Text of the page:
Introducing%20Children%20to%20Adult%20Tasks%20through%20Virtual%20Reality - PowerPoint PPT Presentation

View by Category
About This Presentation



Introducing Children to Adult Tasks through Virtual Reality Ted Leath University of Ulster, Northern Ireland Introduction The early introduction of school children to ... – PowerPoint PPT presentation

Number of Views:84
Avg rating:3.0/5.0
Slides: 20
Provided by: Syste112
Learn more at:


Write a Comment
User Comments (0)
Transcript and Presenter's Notes

Title: Introducing%20Children%20to%20Adult%20Tasks%20through%20Virtual%20Reality

Introducing Children to Adult Tasks through
Virtual Reality
  • Ted Leath
  • University of Ulster, Northern Ireland

  • The early introduction of school children to
    adult tasks through non-immersive virtual reality
    (VR) should develop dexterity, task-oriented
    memory and appropriate attitudes while being fun
    at the same time.
  • VR allows the provision of a safe environment for
    children to attempt tasks not safe enough, or
    appropriate in the real world.

Introduction (continued)
  • An example project is proposed which will allow
    the evaluation of the extent to which successful
    completion of the virtual task translates to
    competency in the real world task.

Anticipated Benefits
  • Children should develop dexterity and spatial
    awareness through interaction with a virtual
    world. This dexterity would be advantageous not
    only in terms of the simulated task, but should
    also be of benefit in acquiring computer skills,
    and in understanding metaphorical models.
  • Children should develop task-specific competency
    and memory through repetition and experience. In
    addition, the exercise of memory should be of
    general developmental help.

More Anticipated Benefits
  • Tasks may be weighted to encourage the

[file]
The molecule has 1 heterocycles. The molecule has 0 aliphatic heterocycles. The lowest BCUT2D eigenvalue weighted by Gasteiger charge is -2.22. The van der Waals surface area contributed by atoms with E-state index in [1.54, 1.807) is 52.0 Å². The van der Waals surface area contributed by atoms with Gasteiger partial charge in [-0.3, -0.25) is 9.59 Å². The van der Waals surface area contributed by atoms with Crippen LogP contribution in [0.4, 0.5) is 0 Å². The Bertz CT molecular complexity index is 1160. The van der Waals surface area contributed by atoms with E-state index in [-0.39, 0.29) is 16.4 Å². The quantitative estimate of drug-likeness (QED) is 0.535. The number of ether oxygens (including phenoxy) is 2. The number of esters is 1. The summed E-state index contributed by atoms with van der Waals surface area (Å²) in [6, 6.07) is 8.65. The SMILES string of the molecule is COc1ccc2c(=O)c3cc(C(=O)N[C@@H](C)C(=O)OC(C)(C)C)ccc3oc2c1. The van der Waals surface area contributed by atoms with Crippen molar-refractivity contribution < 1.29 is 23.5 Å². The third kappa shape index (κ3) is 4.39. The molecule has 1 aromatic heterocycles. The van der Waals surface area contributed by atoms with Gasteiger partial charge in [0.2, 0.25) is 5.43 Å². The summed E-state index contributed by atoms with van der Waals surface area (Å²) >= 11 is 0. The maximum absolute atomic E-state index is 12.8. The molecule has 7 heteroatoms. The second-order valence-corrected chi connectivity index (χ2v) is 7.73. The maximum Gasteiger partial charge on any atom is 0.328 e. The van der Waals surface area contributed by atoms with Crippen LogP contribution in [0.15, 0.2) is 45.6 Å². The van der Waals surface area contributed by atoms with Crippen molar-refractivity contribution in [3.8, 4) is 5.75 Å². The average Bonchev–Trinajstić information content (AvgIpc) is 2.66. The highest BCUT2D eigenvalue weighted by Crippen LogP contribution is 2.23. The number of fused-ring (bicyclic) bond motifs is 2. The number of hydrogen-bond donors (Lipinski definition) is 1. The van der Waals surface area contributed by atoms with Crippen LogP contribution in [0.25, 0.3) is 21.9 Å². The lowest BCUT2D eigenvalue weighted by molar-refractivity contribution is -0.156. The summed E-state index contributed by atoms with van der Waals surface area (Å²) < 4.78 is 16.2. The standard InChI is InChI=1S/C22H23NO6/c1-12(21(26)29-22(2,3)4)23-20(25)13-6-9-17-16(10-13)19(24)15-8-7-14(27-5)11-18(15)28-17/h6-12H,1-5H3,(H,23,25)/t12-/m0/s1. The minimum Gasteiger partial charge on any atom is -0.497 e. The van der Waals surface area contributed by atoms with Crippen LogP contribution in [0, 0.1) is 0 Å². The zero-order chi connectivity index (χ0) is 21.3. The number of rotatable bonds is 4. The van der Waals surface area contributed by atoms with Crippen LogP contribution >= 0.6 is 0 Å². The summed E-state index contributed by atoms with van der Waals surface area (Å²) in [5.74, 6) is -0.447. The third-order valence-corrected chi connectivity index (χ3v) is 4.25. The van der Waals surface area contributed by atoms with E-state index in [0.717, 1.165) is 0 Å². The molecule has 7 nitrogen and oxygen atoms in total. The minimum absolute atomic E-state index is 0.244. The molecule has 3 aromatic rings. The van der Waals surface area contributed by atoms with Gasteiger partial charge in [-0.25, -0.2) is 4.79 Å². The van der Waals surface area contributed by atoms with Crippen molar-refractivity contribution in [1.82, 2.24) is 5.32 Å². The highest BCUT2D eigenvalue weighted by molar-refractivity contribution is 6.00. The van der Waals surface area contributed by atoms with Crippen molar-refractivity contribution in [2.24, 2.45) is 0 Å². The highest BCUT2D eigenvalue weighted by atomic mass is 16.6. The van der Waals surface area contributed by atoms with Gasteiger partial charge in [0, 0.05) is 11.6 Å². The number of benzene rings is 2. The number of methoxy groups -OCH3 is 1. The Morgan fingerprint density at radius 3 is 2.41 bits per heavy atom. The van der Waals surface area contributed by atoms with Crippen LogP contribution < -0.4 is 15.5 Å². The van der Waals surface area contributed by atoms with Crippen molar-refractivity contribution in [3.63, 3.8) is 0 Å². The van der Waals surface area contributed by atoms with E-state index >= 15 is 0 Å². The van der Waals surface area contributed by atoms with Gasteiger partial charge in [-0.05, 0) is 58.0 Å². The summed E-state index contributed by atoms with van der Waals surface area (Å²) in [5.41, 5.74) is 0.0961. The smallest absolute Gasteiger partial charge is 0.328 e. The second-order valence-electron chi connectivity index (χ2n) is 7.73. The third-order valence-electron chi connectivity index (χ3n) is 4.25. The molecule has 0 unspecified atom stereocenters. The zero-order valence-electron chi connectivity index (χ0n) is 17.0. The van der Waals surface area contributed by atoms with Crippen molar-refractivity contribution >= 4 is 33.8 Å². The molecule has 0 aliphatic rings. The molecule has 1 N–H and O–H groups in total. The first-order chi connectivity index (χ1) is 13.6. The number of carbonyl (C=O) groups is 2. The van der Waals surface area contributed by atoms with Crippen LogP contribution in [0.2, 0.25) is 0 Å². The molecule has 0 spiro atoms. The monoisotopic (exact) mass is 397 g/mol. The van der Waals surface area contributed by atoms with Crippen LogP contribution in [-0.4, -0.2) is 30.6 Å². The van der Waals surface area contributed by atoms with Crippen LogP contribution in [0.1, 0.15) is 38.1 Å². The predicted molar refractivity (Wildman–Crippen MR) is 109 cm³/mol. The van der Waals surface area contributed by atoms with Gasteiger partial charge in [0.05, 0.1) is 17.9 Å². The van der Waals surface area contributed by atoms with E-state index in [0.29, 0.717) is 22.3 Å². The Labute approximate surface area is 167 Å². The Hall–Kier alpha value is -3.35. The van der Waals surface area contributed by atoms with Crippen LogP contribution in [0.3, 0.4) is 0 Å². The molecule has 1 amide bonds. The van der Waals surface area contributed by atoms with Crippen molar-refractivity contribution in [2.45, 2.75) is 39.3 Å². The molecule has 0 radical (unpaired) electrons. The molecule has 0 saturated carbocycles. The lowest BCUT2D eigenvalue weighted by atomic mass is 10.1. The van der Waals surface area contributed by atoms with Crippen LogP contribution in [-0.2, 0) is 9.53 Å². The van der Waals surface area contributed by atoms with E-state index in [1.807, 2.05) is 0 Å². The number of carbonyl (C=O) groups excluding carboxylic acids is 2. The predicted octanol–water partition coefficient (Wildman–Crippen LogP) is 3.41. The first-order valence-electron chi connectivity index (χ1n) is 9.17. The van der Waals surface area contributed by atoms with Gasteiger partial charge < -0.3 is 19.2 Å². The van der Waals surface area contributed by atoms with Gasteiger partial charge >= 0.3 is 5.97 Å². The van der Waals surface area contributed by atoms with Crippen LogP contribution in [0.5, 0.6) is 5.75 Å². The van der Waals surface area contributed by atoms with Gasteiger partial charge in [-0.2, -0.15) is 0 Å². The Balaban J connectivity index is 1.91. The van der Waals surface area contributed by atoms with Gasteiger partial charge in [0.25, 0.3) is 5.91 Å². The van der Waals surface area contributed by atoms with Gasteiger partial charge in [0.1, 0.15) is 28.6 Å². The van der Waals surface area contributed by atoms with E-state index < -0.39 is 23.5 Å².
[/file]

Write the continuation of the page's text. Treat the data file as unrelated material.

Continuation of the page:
development of appropriate attitudes in the hope
    that these attitudes will become ingrained and
    carried into adulthood. For example, in the
    physical world, driving on the wrong side of the
    road may or may not result in an accident. In a
    virtual world where there are no enduring
    consequences (except in the participants memory),
    driving on the wrong side of the road might
    always result in an accident.

  • The ubiquity of PCs and networking in schools has
    made available teaching and learning environments
    that were hitherto unknown.
  • Software tools for the development and display
    of three-dimensional learning environments or
    worlds are freely available and widely
    distributed through the Internet.

VRML and VRML Worlds
  • It is proposed that the example project be
    implemented through the Virtual Reality Modelling
    Language (VRML). VRML is widely supported,
    inexpensive and accessible.
  • VRML is to three-dimensional environments what
    HTML (HyperText Markup Language) is to
    two-dimensional web pages. VRML does not execute
    like software, but is grammatically analysed
    (parsed) and then displayed. This is most often
    accomplished through a web browser with helper
    software. The presentation of parsed VRML files
    is known as a virtual world.

When to use VR in Education
  • When a simulation would be used